"Can you help out with a movie for a week or two?" and quite often I do. So
movies interrupt my life as a writer, in the special sense that I'm always
working on somebody else's work.
There is a line in a movie which I wish I had written. It occurs in The
Fugitive with Harrison Ford and Tommy Lee Jones. You probably know the
story: Harrison Ford is suspected of murdering his wife, he's on the run, and a
cop -- Tommy Lee Jones -- is trying to track him down. And of course, Harrison
Ford is innocent. And at one point he gets cornered, he doesn't know where to go
and he turns around to this policeman -- Tommy Lee Jones -- and Ford says "I
didn't kill my wife!" and Jones says "I don't care!" That was a line that I
would have liked to have written.
AM #8: When I saw Arcadia here at the Beaumont, everyone around me was
buzzing about what actually happened in the story. Do you care if the audience
was either confused or had differing opinions about what actually
TS: Well, you know there are some things which happen in or around the events
of Arcadia, and I don't really know myself what happened. [laughter] I think I
know what happened, but it spills into the kind of play it is. Which makes it
sounds more irritating than I hope it actually is.
You know, I don't know anything that you don't know. The only authentic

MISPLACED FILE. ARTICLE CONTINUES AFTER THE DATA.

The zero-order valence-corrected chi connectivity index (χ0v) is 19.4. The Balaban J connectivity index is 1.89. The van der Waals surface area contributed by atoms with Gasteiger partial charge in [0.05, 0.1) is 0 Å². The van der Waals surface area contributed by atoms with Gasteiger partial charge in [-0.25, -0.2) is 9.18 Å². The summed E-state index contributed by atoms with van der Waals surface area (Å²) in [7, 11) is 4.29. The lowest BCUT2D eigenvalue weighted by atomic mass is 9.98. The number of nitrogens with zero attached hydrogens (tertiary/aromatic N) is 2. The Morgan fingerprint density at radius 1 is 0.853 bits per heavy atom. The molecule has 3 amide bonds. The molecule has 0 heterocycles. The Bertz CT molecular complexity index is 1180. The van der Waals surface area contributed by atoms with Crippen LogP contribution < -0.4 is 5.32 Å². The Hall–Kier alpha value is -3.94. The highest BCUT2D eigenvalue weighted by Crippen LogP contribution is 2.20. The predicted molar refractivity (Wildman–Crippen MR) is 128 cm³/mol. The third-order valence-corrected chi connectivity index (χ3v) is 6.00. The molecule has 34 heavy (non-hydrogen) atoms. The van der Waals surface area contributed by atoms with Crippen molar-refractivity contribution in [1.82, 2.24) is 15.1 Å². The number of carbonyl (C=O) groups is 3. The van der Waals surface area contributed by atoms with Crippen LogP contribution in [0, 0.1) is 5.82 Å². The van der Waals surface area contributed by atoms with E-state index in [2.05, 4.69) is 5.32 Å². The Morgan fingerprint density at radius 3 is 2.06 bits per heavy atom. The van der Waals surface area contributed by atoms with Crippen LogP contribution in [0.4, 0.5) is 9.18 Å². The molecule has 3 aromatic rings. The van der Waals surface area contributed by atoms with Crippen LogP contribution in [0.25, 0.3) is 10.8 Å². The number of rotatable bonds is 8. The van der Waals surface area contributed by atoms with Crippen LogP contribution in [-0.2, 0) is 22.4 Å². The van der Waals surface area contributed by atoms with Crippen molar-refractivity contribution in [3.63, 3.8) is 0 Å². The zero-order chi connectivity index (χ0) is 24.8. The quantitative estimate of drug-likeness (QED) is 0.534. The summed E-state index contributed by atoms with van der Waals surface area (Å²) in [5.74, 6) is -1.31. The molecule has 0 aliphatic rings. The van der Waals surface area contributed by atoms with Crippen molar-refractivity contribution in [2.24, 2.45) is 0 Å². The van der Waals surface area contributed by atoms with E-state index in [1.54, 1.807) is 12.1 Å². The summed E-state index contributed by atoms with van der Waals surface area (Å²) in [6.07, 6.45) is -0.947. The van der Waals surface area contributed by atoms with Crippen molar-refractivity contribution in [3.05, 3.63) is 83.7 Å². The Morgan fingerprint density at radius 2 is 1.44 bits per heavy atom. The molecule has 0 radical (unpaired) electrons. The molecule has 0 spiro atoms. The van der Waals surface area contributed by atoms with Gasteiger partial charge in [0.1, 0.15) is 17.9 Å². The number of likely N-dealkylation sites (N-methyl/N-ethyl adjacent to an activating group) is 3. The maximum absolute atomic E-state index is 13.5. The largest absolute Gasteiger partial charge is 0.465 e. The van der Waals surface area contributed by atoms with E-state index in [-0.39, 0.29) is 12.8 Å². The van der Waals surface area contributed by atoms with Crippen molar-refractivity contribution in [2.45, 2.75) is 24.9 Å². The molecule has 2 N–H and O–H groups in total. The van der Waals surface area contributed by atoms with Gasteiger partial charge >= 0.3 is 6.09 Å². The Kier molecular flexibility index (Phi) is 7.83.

evidence is what's on stage, what do you see and hear up there. People say to
me, "Why does the young boy never speak? In what sense is he a mute?" And I
don't have a secret about this, it's not something I'm holding back on. I have a
sense that he's not clinically mute -- he doesn't want to talk, that's why he
doesn't speak. That's all I know.
TC: Bob Crowley, in a recent interview, said about The Invention of
Love, "You can't understand all of this play. But it's like Shakespeare, in
that you don't have to understand it all in order to experience the event." Does
that seem pretty fair to say? That everyone will have their own experience with
your play, no matter how much knowledge they bring to it?
TS: That is technically true, you know, there's half a dozen lines which are
in Latin, and if you don't Latin, then you don't know what the guy's saying
probably. That's technically accurate. It's also true that the play has in it
characters who, 100 years ago, were quite well known. If you don't know who they
were, all you have is the information which is there.
I'm just thrown by talking about Shakespeare. Shakespeare isn't mysterious in
that way. He just isn't. And I resist the notion that there's a hierarchy of
potential audiences for The Invention of Love. I don't think of it like
that at all. It's one event for a community of those two or three hours, it's
one event for that commonality. It's not a piece which has to find its way up
and down the gradations of a hierarchical audience. It's for the people in this
TC: Well, certainly after tonight's chat, I hope we'll all be a little more
prepared to see the show, which starts previews tomorrow evening. [to the
audience:] I hope you all come to see it! Unfortunately, we have to stop now so
Tom can get downtown to the dress rehearsal. [to TS:] Thank you so much, Tom,
for coming to speak with us all tonight! [applause] Good night,